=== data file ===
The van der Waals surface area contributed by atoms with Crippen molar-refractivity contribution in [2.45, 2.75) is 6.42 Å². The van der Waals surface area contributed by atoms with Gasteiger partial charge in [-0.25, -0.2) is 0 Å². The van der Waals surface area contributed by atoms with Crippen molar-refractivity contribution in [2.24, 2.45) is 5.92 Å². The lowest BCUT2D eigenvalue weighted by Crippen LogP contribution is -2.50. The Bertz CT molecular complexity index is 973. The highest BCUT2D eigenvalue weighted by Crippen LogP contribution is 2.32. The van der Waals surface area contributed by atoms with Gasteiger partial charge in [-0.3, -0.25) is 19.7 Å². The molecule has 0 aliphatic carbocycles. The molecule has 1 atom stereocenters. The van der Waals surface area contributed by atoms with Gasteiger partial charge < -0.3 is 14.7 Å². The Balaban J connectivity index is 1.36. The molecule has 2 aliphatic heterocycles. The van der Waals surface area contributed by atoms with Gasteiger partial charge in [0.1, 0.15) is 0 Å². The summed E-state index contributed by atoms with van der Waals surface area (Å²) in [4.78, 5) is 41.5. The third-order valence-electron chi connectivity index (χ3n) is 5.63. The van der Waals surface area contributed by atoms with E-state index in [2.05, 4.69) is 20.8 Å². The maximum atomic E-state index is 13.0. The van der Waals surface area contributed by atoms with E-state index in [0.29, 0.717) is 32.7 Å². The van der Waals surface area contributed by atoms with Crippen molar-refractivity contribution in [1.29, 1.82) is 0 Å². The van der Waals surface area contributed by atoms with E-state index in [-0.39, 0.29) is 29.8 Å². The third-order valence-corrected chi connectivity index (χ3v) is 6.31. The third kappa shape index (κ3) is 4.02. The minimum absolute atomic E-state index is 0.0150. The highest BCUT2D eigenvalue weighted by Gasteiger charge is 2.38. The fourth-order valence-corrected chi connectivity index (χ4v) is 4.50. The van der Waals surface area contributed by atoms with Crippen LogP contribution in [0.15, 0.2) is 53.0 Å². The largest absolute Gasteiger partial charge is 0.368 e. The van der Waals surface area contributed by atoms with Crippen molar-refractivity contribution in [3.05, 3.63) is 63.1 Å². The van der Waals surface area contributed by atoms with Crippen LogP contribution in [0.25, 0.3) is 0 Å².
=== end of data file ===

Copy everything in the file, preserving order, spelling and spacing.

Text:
The van der Waals surface area contributed by atoms with Crippen molar-refractivity contribution in [2.45, 2.75) is 6.42 Å². The van der Waals surface area contributed by atoms with Gasteiger partial charge in [-0.25, -0.2) is 0 Å². The van der Waals surface area contributed by atoms with Crippen molar-refractivity contribution in [2.24, 2.45) is 5.92 Å². The lowest BCUT2D eigenvalue weighted by Crippen LogP contribution is -2.50. The Bertz CT molecular complexity index is 973. The highest BCUT2D eigenvalue weighted by Crippen LogP contribution is 2.32. The van der Waals surface area contributed by atoms with Gasteiger partial charge in [-0.3, -0.25) is 19.7 Å². The molecule has 0 aliphatic carbocycles. The molecule has 1 atom stereocenters. The van der Waals surface area contributed by atoms with Gasteiger partial charge < -0.3 is 14.7 Å². The Balaban J connectivity index is 1.36. The molecule has 2 aliphatic heterocycles. The van der Waals surface area contributed by atoms with Gasteiger partial charge in [0.1, 0.15) is 0 Å². The summed E-state index contributed by atoms with van der Waals surface area (Å²) in [4.78, 5) is 41.5. The third-order valence-electron chi connectivity index (χ3n) is 5.63. The van der Waals surface area contributed by atoms with E-state index in [2.05, 4.69) is 20.8 Å². The maximum atomic E-state index is 13.0. The van der Waals surface area contributed by atoms with E-state index in [0.29, 0.717) is 32.7 Å². The van der Waals surface area contributed by atoms with Crippen molar-refractivity contribution in [1.29, 1.82) is 0 Å². The van der Waals surface area contributed by atoms with E-state index in [-0.39, 0.29) is 29.8 Å². The third-order valence-corrected chi connectivity index (χ3v) is 6.31. The third kappa shape index (κ3) is 4.02. The minimum absolute atomic E-state index is 0.0150. The highest BCUT2D eigenvalue weighted by Gasteiger charge is 2.38. The fourth-order valence-corrected chi connectivity index (χ4v) is 4.50. The van der Waals surface area contributed by atoms with Crippen LogP contribution in [0.15, 0.2) is 53.0 Å². The largest absolute Gasteiger partial charge is 0.368 e. The van der Waals surface area contributed by atoms with Crippen molar-refractivity contribution in [3.05, 3.63) is 63.1 Å². The van der Waals surface area contributed by atoms with Crippen LogP contribution in [0.25, 0.3) is 0 Å².